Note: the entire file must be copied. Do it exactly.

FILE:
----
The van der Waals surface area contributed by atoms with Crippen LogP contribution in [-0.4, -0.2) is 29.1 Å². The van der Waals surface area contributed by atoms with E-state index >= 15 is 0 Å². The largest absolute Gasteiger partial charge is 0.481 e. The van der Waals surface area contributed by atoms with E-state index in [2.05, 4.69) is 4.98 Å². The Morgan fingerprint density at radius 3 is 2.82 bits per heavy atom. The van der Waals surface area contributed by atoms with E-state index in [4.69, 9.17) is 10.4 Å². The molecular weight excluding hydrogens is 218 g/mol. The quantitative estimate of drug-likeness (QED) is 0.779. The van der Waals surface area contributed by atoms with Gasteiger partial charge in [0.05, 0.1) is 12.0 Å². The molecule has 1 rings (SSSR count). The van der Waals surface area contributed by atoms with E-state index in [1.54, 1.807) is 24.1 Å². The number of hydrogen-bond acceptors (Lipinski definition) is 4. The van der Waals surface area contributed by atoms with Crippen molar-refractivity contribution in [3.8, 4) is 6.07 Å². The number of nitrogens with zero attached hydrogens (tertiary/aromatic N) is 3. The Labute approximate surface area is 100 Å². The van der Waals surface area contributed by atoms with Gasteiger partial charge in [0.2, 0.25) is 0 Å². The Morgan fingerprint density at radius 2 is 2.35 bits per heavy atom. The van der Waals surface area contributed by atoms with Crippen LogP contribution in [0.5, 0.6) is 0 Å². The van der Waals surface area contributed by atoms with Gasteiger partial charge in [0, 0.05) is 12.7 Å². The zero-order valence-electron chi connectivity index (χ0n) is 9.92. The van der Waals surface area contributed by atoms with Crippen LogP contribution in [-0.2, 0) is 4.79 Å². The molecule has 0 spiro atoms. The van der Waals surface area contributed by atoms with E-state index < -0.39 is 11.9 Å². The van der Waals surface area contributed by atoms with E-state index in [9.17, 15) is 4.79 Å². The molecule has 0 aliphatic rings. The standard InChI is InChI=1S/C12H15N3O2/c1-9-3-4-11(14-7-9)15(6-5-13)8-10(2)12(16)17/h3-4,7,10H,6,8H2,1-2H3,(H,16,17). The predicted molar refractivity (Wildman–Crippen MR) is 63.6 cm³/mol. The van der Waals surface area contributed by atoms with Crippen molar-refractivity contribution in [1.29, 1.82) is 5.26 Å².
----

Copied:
The van der Waals surface area contributed by atoms with Crippen LogP contribution in [-0.4, -0.2) is 29.1 Å². The van der Waals surface area contributed by atoms with E-state index >= 15 is 0 Å². The largest absolute Gasteiger partial charge is 0.481 e. The van der Waals surface area contributed by atoms with E-state index in [2.05, 4.69) is 4.98 Å². The Morgan fingerprint density at radius 3 is 2.82 bits per heavy atom. The van der Waals surface area contributed by atoms with E-state index in [4.69, 9.17) is 10.4 Å². The molecular weight excluding hydrogens is 218 g/mol. The quantitative estimate of drug-likeness (QED) is 0.779. The van der Waals surface area contributed by atoms with Gasteiger partial charge in [0.05, 0.1) is 12.0 Å². The molecule has 1 rings (SSSR count). The van der Waals surface area contributed by atoms with E-state index in [1.54, 1.807) is 24.1 Å². The number of hydrogen-bond acceptors (Lipinski definition) is 4. The van der Waals surface area contributed by atoms with Crippen molar-refractivity contribution in [3.8, 4) is 6.07 Å². The number of nitrogens with zero attached hydrogens (tertiary/aromatic N) is 3. The Labute approximate surface area is 100 Å². The van der Waals surface area contributed by atoms with Gasteiger partial charge in [0.2, 0.25) is 0 Å². The Morgan fingerprint density at radius 2 is 2.35 bits per heavy atom. The van der Waals surface area contributed by atoms with Crippen LogP contribution in [0.5, 0.6) is 0 Å². The van der Waals surface area contributed by atoms with Gasteiger partial charge in [0, 0.05) is 12.7 Å². The zero-order valence-electron chi connectivity index (χ0n) is 9.92. The van der Waals surface area contributed by atoms with Crippen LogP contribution in [-0.2, 0) is 4.79 Å². The molecule has 0 spiro atoms. The van der Waals surface area contributed by atoms with E-state index < -0.39 is 11.9 Å². The van der Waals surface area contributed by atoms with E-state index in [9.17, 15) is 4.79 Å². The molecule has 0 aliphatic rings. The standard InChI is InChI=1S/C12H15N3O2/c1-9-3-4-11(14-7-9)15(6-5-13)8-10(2)12(16)17/h3-4,7,10H,6,8H2,1-2H3,(H,16,17). The predicted molar refractivity (Wildman–Crippen MR) is 63.6 cm³/mol. The van der Waals surface area contributed by atoms with Crippen molar-refractivity contribution in [1.29, 1.82) is 5.26 Å².